24



Property NameLocation CityStateOwnership %Year Built /Acquired / RedevelopedTotal GLA% Leased
Average base rent per leased SF (1)
Major Tenants (2)
Detroit [MSA Rank 14]
Clinton PointeClinton TownshipMI100%1992/2003/NA135,450 78.2 %10.45 Dollar Tree, Famous Footwear, OfficeMax, Planet Fitness, T.J. Maxx, (Target)
Hunter's Square Farmington HillsMI100%1988/2013/NA352,772 93.7 %16.72 Bed Bath & Beyond, buybuy Baby, Dollar Tree, DSW, Old Navy, Marshalls, Saks Fifth Avenue Off 5th, T.J. Maxx
Southfield PlazaSouthfieldMI100%1969/1996/2003190,099 95.3 %9.54 Big Lots, Burlington Coat Factory, Forman Mills
Tel-TwelveSouthfieldMI100%1968/1996/2005523,382 94.8 %12.11 Best Buy, DSW, Lowe's, Meijer, Michaels, PetSmart, Ulta Beauty
Troy Marketplace TroyMI100%2000/2013/2010245,130 98.8 %20.44 Airtime, Golf Galaxy, LA Fitness, Nordstrom Rack, PetSmart, (REI)
West Oaks I Shopping CenterNoviMI100%1979/1996/2004259,183 100.0 %17.31 DSW, Gardner White Furniture, Home Goods, Michaels, Nordstrom Rack, Old Navy, The Container Store
West Oaks II Shopping CenterNoviMI100%1986/1996/2000195,140 82.8 %19.15 Jo-Ann, Marshalls, (ABC Warehouse), (Bed Bath & Beyond), (Bob's Discount Furniture), (Kohl's), (Value City Furniture)
Winchester Center Rochester HillsMI100%1980/2013/NA320,134 86.5 %12.56 Bed Bath & Beyond, Dick's Sporting Goods, Marshalls, Michaels, PetSmart
Indianapolis [MSA Rank 34]
Merchants' Square CarmelIN100%1970/2010/2014251,433 94.5 %14.48 Cost Plus World Market, Flix Brewhouse, Petco, Planet Fitness
Jacksonville [MSA Rank 40]
Parkway ShopsJacksonvilleFL100%2013/2008/NA170,568 100.0 %10.94 Aldi, Dick's Sporting Goods, Hobby Lobby, Marshalls, (Wal-Mart Supercenter)
River City Marketplace JacksonvilleFL100%2005/2005/NA585,922 88.6 %19.00 Aldi, Ashley Furniture HomeStore, Bed Bath & Beyond, Best Buy, Burlington Coat Factory, Dollar Tree, Duluth Trading, Michaels, Old Navy, PetSmart, Regal Cinemas, Ross Dress for Less, (Lowe's), (Wal-Mart Supercenter)
Miami [MSA Rank 8]
Marketplace of Delray Delray BeachFL100%1981/2013/2010241,715 93.8 %16.32 Dollar Tree, Office Depot, Ross Dress for Less, Winn-Dixie
Rivertowne SquareDeerfield BeachFL100%1980/1998/2010146,666 91.3 %10.93 Bealls, Winn-Dixie
West Broward Shopping Center PlantationFL100%1965/2013/NA149,046 90.6 %13.49 Badcock, DD's Discounts, Dollar Tree, Save-A-Lot, US Post Office, Walgreens
Milwaukee [MSA Rank 39]
Nagawaukee CenterDelafieldWI100%1994/2012-13/NA220,083 98.9 %15.31 HomeGoods, Kohl's, Marshalls, Sierra Trading Post, (Sentry Foods)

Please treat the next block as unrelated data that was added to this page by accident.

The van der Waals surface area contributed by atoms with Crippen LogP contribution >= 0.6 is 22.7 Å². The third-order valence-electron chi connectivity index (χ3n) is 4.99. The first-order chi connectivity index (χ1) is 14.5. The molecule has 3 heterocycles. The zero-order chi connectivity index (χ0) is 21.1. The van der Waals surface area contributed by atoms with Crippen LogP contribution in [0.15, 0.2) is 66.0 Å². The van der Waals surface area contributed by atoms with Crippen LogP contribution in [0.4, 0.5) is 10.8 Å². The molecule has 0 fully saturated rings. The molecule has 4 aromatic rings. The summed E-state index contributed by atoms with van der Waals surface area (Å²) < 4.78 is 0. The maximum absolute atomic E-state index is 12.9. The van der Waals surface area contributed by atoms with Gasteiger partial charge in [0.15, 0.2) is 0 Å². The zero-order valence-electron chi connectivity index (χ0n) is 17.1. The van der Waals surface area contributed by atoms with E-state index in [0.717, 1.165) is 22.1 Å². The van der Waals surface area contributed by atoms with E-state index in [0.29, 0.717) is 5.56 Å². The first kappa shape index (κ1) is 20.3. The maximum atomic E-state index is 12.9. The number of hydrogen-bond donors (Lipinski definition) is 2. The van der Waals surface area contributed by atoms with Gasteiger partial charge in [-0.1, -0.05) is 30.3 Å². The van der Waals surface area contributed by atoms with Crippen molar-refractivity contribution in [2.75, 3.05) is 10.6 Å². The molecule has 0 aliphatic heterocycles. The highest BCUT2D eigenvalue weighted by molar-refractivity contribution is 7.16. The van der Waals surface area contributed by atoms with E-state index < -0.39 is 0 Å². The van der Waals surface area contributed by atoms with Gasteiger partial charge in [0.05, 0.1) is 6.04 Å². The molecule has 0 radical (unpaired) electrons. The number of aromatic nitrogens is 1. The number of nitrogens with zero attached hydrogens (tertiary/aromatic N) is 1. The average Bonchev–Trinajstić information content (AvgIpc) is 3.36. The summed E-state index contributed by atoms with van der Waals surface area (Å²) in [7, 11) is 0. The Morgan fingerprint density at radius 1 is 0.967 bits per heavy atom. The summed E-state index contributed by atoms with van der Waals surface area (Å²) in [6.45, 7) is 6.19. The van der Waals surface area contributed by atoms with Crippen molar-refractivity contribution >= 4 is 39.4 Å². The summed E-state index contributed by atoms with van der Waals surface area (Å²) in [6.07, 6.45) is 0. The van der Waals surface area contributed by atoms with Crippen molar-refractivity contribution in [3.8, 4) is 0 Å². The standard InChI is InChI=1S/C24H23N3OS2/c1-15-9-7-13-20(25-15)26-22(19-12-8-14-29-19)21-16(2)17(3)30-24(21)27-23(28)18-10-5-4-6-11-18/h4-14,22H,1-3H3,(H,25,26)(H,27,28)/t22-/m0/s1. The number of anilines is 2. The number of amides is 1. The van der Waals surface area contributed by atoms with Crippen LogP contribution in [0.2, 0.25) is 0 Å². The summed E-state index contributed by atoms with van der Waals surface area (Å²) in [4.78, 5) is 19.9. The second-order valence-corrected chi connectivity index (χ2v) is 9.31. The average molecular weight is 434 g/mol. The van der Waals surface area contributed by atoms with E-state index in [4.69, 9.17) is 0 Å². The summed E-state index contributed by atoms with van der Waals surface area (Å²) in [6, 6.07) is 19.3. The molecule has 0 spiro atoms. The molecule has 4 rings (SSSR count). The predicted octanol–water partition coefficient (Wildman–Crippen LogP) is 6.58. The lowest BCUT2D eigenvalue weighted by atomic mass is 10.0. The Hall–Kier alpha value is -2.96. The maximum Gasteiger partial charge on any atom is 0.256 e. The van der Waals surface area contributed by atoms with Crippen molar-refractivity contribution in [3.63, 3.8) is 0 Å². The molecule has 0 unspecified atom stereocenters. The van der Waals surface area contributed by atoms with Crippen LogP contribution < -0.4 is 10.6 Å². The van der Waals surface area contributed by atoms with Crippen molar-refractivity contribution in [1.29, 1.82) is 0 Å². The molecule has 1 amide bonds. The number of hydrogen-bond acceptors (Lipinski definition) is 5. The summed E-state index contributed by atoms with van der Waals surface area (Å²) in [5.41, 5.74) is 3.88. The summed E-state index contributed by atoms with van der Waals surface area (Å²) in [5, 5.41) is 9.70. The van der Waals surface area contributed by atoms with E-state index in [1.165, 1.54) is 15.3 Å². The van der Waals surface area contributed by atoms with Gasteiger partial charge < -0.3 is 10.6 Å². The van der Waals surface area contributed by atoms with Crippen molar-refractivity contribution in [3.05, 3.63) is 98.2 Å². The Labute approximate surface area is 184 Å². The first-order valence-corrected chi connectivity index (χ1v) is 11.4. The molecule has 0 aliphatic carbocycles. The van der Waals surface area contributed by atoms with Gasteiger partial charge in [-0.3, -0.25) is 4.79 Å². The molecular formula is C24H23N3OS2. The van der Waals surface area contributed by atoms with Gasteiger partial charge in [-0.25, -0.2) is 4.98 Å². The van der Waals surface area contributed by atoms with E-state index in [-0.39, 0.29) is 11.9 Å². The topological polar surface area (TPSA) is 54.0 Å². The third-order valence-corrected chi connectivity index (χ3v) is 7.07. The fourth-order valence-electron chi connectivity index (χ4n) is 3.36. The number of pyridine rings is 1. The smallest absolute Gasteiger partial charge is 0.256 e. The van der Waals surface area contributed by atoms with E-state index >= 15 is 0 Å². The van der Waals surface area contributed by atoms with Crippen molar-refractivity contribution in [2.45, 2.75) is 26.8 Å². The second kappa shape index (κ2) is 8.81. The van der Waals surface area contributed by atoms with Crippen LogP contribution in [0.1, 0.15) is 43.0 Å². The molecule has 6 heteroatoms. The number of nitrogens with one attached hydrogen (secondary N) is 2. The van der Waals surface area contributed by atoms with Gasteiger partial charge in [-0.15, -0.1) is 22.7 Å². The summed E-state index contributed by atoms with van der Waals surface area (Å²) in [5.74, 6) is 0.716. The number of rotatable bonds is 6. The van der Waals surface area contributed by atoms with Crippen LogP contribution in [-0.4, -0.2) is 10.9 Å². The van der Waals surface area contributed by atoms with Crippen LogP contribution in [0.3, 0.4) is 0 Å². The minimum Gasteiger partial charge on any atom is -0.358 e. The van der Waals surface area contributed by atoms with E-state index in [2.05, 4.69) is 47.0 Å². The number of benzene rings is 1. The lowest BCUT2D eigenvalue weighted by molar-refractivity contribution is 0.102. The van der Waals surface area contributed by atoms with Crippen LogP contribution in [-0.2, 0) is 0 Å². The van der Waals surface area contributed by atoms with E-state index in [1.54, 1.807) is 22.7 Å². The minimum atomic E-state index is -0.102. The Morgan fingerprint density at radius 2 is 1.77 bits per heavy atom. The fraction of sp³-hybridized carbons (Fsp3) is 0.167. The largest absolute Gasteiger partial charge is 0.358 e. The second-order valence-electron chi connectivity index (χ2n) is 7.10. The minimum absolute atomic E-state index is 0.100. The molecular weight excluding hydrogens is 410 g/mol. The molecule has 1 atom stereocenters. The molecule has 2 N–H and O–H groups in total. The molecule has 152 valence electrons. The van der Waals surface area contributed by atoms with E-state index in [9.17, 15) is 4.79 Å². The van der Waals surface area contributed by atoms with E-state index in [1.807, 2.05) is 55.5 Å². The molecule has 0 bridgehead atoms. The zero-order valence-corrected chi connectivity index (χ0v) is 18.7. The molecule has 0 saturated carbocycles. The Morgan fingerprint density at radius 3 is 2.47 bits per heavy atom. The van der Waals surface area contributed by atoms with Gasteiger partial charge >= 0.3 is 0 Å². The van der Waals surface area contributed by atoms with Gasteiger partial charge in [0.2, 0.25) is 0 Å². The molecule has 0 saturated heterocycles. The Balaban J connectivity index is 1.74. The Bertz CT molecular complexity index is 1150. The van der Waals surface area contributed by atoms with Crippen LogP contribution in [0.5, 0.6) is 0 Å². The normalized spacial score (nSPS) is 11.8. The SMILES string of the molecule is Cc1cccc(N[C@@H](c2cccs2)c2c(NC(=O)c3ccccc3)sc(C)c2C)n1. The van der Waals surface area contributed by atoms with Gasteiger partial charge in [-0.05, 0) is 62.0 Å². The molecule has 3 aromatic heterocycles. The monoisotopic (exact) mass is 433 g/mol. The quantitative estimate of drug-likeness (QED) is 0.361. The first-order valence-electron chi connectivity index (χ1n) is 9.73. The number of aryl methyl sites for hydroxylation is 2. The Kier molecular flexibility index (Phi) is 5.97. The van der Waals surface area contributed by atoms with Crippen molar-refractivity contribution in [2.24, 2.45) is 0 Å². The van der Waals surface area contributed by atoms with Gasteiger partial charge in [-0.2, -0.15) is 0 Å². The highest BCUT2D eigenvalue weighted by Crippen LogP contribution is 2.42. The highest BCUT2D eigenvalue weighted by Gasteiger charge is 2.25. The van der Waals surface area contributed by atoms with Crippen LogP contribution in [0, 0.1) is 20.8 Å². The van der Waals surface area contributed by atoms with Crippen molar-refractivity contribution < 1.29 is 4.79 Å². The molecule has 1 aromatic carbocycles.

West Allis Towne CentreWest AllisWI100%1987/1996/2011326,223 87.3 %10.54 Burlington Coat Factory, Citi Trends, Dollar Tree, Harbor Freight Tools, Hobby Lobby, Ross Dress for Less, Xperience Fitness
Minneapolis [MSA Rank 16]
Centennial ShopsEdinaMN100%2008/2016/NA85,230 100.0 %40.30 Pinstripes, The Container Store, West Elm
Woodbury LakesWoodburyMN100%2005/2014/NA360,028 86.6 %21.65 Alamo Drafthouse Cinema, buybuy Baby, DSW, GAP, H&M, Michaels, Victoria's Secret, (Trader Joe's)
25



Property NameLocation CityStateOwnership %Year Built /Acquired / RedevelopedTotal GLA% Leased
Average base rent per leased SF (1)
Major Tenants (2)
Nashville [MSA Rank 36]
Providence MarketplaceMt. JulietTN100%2006/2017/NA632,554 96.7 %13.26 Belk, Best Buy, Books A Million, Dick's Sporting Goods, J.C. Penney, JoAnn Fabrics, Old Navy, PetSmart, Regal Cinema, Ross Dress for Less, Staples, T.J. Maxx/HomeGoods, (Kroger), (Target)
St. Louis [MSA Rank 21]
Central PlazaBallwinMO100%1970/2012/2012163,625 95.7 %12.83 buybuy Baby, Dollar Tree, Jo-Ann, Old Navy, Ross Dress for Less
Deer Creek Shopping CenterMaplewoodMO100%1975/2013/2013208,122 96.1 %10.64 buybuy Baby, Club Fitness, Dollar Tree, GFS, Jo-Ann, Marshalls, Ross Dress for Less
Heritage PlaceCreve CoeurMO100%1989/2011/2005269,127 97.6 %14.75 Dierbergs Markets, Dollar Tree, Marshalls, Office Depot, Petco, T.J. Maxx
Tampa [MSA Rank 18]
Cypress Point ClearwaterFL100%1983/2013/NA168,736 96.1 %12.76 At Home, The Fresh Market
Lakeland Park CenterLakelandFL100%2014/NA/NA232,313 98.3 %14.40 Dick's Sporting Goods, Floor & Décor, Northern Tool, Old Navy, Petsmart, Ross Dress for Less, Ulta Beauty, (Target)
Shoppes of Lakeland LakelandFL100%1985/1996/NA183,702 97.8 %13.56 Ashley Furniture HomeStore, Dollar Tree, Michaels, Petco, Staples, T.J. Maxx, (Target)
Village Lakes Shopping CenterLand O' LakesFL100%1987/1997/NA167,735 96.3 %10.47 Bealls Outlet, Dollar Tree, Marshalls, Ross Dress for Less, You Fit Health Club
Properties Not in Top 40 MSA's
Spring Meadows PlaceHollandOH100%1987/1996/2005314,514 85.7 %11.15 Ashley Furniture HomeStore, Big Lots, Dollar Tree, DSW, Guitar Center, HomeGoods, Michaels, OfficeMax, PetSmart, T.J. Maxx, (Best Buy), (Dick's Sporting Goods), (Sam's Club), (Target), (Wal-Mart)
Treasure Coast Commons Jensen BeachFL100%1996/2013/NA91,656 100.0 %12.92 Barnes & Noble, Beall's Outlet Store, Dick's Sporting Goods
Vista Plaza Jensen BeachFL100%1998/2013/NA109,761 100.0 %14.87 Bed Bath & Beyond, Michaels, Total Wine & More
CONSOLIDATED SHOPPING CENTERS TOTAL/AVERAGE11,124,072 93.0 %$15.13 
JOINT VENTURE PORTFOLIO
Coral Creek ShopsCoconut CreekFL51.5%1992/2002/NA109,312 91.7 %19.86 Advance Auto Parts, Publix
Mission Bay Plaza Boca RatonFL51.5%1989/2013/NA262,701 81.9 %27.76 Dick's Sporting Goods, LA Fitness, The Fresh Market
The CrossroadsRoyal Palm BeachFL51.5%1988/2002/NA121,509 96.7 %17.92 Dollar Tree, Publix, Walgreens
The Shops at Old Orchard West BloomfieldMI51.5%1972/2013/201196,798 100.0 %19.19 Plum Market
Town & Country CrossingTown & CountryMO51.5%2008/2011/2011186,557 81.2 %28.09 HomeGoods, Whole Foods Market, (Target)
AGGREGATE PORTFOLIO TOTAL/AVERAGE11,900,949 92.8 %$15.41